April 12, 2018

As the rate of diabetes continues to rise at an alarming pace, and with the science and clinical evidence evolving almost as rapidly, Diabetes Canada is dedicated to ensuring people living with diabetes get outstanding care by delivering up-to-date Clinical Practice Guidelines (Guidelines) to their health-care providers.

There have been great strides to improving diabetes outcomes thanks to research evidence, but the reality is that these improvements are only achieved by those who are appropriately screened and treated. “There is a vast amount of information for health-care providers to stay up-to-date with, and our goal is to provide them with the guidance and tools to help inform and engage patients in their care so they can live well through all stages of their life,” says Dr. Jan Hux, president of Diabetes Canada.

The Guidelines recommendations are developed by following a very rigorous process, including a structured review of the quality of every relevant research study and how it might apply in practice. “This ensures that each recommendation is based on the strongest, clinically relevant evidence available,” says Dr. Hux. “The true value of knowledge that is gleaned from research comes when it is applied to clinical care.”

To ensure maximum impact when it comes to improving access to care, better outcomes for people living with diabetes, and the prevention of complications (heart disease, amputation, kidney failure, blindness, etc.), the 2018 Guidelines tools, education and communications are focused around the following three areas:

Reducing the Risk of Complications
• using the right medications to protect your body (feet, eyes, kidneys, etc.)

Keeping People with Diabetes Safe
• using medications safely
• safe driving
• taking care when sick

Supporting Self-Management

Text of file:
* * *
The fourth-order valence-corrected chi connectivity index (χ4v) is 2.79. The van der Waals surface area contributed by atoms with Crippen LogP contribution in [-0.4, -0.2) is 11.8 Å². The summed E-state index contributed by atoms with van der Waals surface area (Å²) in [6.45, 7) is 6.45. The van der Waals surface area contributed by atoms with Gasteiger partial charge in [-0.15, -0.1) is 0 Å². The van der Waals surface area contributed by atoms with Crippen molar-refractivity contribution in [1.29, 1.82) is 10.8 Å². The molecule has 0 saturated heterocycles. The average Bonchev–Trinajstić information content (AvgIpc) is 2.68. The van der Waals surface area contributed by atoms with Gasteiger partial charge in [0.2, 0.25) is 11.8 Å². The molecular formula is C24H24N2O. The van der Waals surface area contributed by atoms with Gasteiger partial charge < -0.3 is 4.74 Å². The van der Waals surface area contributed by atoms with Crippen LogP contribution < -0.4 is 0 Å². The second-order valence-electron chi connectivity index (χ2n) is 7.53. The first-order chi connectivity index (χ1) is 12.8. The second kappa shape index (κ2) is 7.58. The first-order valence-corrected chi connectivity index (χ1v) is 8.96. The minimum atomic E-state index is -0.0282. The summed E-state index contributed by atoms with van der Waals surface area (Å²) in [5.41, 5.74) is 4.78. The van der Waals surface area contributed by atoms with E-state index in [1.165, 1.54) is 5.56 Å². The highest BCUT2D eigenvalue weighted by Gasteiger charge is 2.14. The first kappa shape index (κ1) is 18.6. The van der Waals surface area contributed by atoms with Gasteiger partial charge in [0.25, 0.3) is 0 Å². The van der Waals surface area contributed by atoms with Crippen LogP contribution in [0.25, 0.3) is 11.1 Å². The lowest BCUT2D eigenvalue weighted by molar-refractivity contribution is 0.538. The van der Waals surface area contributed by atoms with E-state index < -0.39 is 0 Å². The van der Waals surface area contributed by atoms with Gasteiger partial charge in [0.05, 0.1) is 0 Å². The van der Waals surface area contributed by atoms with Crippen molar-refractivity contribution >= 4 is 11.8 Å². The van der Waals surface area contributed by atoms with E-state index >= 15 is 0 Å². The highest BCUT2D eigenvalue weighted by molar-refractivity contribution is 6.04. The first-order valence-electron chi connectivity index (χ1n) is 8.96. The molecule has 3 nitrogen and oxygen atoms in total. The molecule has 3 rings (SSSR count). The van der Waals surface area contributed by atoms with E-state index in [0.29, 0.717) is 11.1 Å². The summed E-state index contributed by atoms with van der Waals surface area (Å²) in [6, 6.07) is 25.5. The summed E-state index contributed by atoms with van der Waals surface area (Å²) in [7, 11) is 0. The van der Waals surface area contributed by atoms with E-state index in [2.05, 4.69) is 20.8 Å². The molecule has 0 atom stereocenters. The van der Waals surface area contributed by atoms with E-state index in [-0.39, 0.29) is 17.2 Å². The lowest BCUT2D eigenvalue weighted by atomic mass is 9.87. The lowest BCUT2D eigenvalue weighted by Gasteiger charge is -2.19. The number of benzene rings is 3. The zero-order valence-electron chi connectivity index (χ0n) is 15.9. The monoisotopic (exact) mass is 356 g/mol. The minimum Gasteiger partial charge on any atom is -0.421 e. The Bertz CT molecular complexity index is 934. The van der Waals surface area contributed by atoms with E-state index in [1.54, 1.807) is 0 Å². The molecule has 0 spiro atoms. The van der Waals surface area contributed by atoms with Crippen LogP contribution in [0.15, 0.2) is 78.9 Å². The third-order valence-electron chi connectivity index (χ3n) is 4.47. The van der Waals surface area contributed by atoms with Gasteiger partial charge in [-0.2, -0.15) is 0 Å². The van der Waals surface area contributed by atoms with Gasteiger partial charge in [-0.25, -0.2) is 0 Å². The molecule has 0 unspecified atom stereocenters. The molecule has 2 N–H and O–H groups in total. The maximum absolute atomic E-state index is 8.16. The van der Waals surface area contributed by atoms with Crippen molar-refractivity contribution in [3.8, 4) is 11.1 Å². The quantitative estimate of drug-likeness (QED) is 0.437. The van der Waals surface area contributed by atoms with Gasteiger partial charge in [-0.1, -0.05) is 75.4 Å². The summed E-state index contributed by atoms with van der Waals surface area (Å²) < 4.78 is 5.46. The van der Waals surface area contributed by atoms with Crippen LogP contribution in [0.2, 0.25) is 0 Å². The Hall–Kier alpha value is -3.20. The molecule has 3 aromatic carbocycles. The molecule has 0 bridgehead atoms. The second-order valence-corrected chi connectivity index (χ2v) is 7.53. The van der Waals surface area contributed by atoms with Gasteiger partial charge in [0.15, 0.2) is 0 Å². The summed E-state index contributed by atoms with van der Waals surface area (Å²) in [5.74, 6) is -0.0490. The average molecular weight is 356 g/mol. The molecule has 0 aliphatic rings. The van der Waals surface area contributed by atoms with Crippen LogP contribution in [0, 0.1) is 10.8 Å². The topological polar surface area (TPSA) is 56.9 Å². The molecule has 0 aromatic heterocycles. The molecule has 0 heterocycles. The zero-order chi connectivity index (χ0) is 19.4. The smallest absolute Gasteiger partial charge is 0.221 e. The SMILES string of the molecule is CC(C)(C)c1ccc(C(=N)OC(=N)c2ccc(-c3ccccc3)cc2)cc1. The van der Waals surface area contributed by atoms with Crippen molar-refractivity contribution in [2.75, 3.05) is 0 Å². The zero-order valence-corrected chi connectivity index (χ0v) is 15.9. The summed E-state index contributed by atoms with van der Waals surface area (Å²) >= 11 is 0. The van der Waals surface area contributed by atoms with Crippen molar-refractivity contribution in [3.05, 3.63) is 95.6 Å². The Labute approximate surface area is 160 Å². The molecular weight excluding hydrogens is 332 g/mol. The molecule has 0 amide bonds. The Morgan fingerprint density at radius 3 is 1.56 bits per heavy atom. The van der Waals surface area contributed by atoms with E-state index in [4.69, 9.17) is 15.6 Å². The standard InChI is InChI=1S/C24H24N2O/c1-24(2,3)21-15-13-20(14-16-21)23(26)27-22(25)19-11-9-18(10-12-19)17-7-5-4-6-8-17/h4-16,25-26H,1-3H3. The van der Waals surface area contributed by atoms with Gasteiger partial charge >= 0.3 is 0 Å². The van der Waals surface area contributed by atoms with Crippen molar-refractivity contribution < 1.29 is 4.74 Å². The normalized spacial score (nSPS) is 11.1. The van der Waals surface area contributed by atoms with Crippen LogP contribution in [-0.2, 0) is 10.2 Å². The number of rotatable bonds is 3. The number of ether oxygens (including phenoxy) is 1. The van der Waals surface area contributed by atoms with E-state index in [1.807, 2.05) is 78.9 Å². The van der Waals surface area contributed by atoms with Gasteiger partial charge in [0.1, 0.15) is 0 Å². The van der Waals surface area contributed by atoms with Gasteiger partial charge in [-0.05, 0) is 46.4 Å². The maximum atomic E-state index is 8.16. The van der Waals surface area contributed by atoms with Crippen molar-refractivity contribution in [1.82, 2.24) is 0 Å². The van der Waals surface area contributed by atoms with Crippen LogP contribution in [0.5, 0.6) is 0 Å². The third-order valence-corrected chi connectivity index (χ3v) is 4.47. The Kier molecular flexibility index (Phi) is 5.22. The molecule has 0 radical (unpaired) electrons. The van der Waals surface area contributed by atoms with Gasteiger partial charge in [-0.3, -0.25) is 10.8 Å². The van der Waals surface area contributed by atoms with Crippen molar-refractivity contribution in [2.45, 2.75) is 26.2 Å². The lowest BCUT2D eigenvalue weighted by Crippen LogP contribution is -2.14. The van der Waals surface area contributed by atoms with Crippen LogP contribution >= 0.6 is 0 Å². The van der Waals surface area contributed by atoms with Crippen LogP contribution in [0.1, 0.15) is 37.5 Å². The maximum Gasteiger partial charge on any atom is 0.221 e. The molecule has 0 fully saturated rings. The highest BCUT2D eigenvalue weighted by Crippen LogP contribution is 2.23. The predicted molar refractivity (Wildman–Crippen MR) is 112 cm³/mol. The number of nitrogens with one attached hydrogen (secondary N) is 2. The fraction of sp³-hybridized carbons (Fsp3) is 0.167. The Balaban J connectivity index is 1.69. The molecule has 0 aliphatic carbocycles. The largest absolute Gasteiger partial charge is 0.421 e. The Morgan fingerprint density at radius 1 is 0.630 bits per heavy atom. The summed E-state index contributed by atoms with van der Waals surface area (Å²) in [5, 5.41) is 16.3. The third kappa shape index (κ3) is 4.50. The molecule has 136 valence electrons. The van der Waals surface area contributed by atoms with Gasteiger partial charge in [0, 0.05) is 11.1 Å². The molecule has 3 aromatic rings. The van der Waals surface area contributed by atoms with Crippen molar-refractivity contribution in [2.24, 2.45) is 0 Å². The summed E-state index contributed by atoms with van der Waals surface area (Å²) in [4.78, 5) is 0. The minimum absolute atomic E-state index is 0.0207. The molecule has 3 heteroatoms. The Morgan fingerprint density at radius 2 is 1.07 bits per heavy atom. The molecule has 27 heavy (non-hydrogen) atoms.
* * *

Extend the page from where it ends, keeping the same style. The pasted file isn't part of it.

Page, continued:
• starting and staying on track – setting goals for healthy lifestyle habits (eating, physical activity, etc.)

The new Guidelines are also the first to include a separate set of key messages for people living with diabetes that have been written in lay language. “In order for Diabetes Canada and our diverse team of health-care provider experts to bridge the gap between science and the lived experience of the disease, we invited individuals living with diabetes to provide input into the development of resources and tools,” says Dr. Hux.

Diabetes Canada’s 2018 Clinical Practice Guidelines are available at www.guidelines.diabetes.ca and the latest updates will be made to the app in the coming weeks (available for iPhone and Android users).

About Diabetes Canada

Diabetes Canada is the registered national charitable organization that is making the invisible epidemic of diabetes visible and urgent. Diabetes Canada partners with Canadians to End Diabetes through:

  • Educational programs and support services;
  • Resources for health-care professionals on best practices to care for people with diabetes;
  • Advocacy to governments, schools and workplaces; and
  • Funding world-leading Canadian research to improve treatments and find a cure.

For more information, visit diabetes.ca or call 1-800-BANTING (226-8464).

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For more information or to book an interview:

Sherry Calder
Senior Manager, Marketing & Communications
Diabetes Canada
T: 902-453-3529
C: 902-210-1799
sherry.calder@diabetes.ca

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